STRONG TAKE

Deshaun Watson's mentor on the Texans being better without Hopkins

Photo by Tom Pennington/Getty Images.

The Houston Texans begin training camp with a franchise quarterback in Deshaun Watson firmly in place but without an obvious number one wide receiver for Watson to throw to. The trade of All-Pro DeAndre Hopkins was one of the most controversial trades in recent NFL history and how Houston will attempt to make up for the loss of Hopkins' production could define the Texans 2020 season.

Even without Hopkins, with Watson entering his 4th season under center for the Texans expectations should still remain high according to Watson's mentor and former NFL quarterback Jordan Palmer. Palmer, 35, who is the personal coach of the Jets' Sam Darnold, the Bills' QB Josh Allen, and now the Bengals' Joe Burrow, privately trained Watson leading up to the 2017 draft and has seen the signal-caller take massive steps forward during his first three seasons in the league.

"Deshaun has really grown into himself," Palmer said on The Jake Asman Show on SportsMap Radio. "It's not just that he is smart, he also has the study habits to go with it. Deshaun's a kid that was on honor roll starting in third grade every single year until he graduated on the dean's list at Clemson in three years. So that foundation has allowed him to go further faster in that offense."

Last season in 15 games with the Texans, DeAndre Hopkins, accounted for over 100 catches, 1,100 yards, and 7 touchdowns. How will Watson adjust to not having Hopkins in the offense anymore? Not many have come out on the record and said they support the off-season that Bill O'Brien has had. However, Palmer actually believes that with Hopkins taking up a large portion of Houston's salary cap the Texans actually made a smart move dealing him to Arizona.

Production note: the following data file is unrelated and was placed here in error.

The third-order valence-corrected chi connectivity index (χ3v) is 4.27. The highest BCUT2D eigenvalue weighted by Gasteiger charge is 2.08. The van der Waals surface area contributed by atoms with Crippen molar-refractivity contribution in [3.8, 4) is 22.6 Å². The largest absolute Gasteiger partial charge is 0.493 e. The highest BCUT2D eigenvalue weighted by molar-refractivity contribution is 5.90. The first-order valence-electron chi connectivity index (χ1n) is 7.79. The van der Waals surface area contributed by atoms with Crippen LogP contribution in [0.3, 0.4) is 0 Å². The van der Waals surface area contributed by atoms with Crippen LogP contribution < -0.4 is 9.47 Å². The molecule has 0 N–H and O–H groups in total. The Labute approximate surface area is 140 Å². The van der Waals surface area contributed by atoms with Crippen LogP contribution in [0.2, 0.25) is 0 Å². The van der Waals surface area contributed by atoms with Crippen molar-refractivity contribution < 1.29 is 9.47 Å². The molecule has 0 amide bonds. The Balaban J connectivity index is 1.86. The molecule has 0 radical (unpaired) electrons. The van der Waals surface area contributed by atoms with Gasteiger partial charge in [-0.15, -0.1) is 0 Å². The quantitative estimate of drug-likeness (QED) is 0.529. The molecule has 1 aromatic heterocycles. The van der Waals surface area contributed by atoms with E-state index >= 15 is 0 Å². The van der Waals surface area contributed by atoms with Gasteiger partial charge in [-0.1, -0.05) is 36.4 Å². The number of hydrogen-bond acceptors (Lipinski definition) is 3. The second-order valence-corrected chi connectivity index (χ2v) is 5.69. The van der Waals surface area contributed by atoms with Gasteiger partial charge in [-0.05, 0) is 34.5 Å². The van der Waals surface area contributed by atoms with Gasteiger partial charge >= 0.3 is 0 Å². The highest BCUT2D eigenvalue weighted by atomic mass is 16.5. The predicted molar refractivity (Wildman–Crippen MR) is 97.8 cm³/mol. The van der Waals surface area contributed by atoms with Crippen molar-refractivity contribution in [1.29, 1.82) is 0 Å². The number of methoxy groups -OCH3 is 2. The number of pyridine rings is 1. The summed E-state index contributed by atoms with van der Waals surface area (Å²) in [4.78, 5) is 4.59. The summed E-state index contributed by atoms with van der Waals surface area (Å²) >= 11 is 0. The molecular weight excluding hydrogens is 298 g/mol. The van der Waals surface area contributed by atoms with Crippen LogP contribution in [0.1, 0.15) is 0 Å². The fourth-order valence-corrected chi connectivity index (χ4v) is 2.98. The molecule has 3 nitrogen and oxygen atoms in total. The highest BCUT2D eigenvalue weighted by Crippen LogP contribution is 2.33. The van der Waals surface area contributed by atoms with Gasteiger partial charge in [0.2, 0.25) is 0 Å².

"I think there are going to be areas of the game that makes things more difficult," Palmer said. "At the same time, they added Brandin Cooks and David Johnson. Now neither of those guys are DeAndre Hopkins but you have to make up for productivity, not just a person... David Johnson played with my brother (Carson) in Arizona and I know how dynamic of a runner and pass catcher he is."

With Brandin Cooks, he's really similar to a lot of the body types of receivers that Deshaun played with in college. Brandon is such a consummate pro and veteran and look at who Cooks has played with? He's played with Drew Brees, Tom Brady, and Jared Goff. So Brandon is a guy who is also bringing a wealth a knowledge and contributes more than just statistically… I think the addition of those two players if they stay healthy, the productively will be offset and I think this could potentially be an upgrade particularly with what DeAndre was going to chew up in cap space for them, so I actually think big picture this is the right move."

You can listen to The Jake Asman Show weekdays from 8 AM -10 AM Central on SportsMap Radio.

You can listen to the full interview with Jordan Palmer below:


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The media has mixed feelings about the James Harden trade. Photo by Mike Ehrmann/Getty Images

James Harden was 100-percent exactly right earlier this week when he said the Houston Rockets were "just not good enough."

How could they be? Not when their moody superstar scorer, who makes about half a million dollars per game, shows up chubby, looking like a kielbasa about to explode in the microwave. Hey, some people eat when they're unhappy, it's a defense mechanism. In Harden's case, the only defense he's exhibited this season. At least he had a good excuse for missing pre-season training camp and alienating his teammates - he was busy partying with Cinnamon and Cherish in Atlanta and Vegas without a mask. Worst of all, he went into the tank his last four games in a Rockets uniform, standing around, arms folded, scoring fewer than 20 points each time, all Rockets losses. Fans in the front row were asking him to move, he was blocking their view of players who cared about winning. James Harden sabotaged his own team, a team that offered him $50 million a year to stay. Something that crazy could only happen in professional sports these days.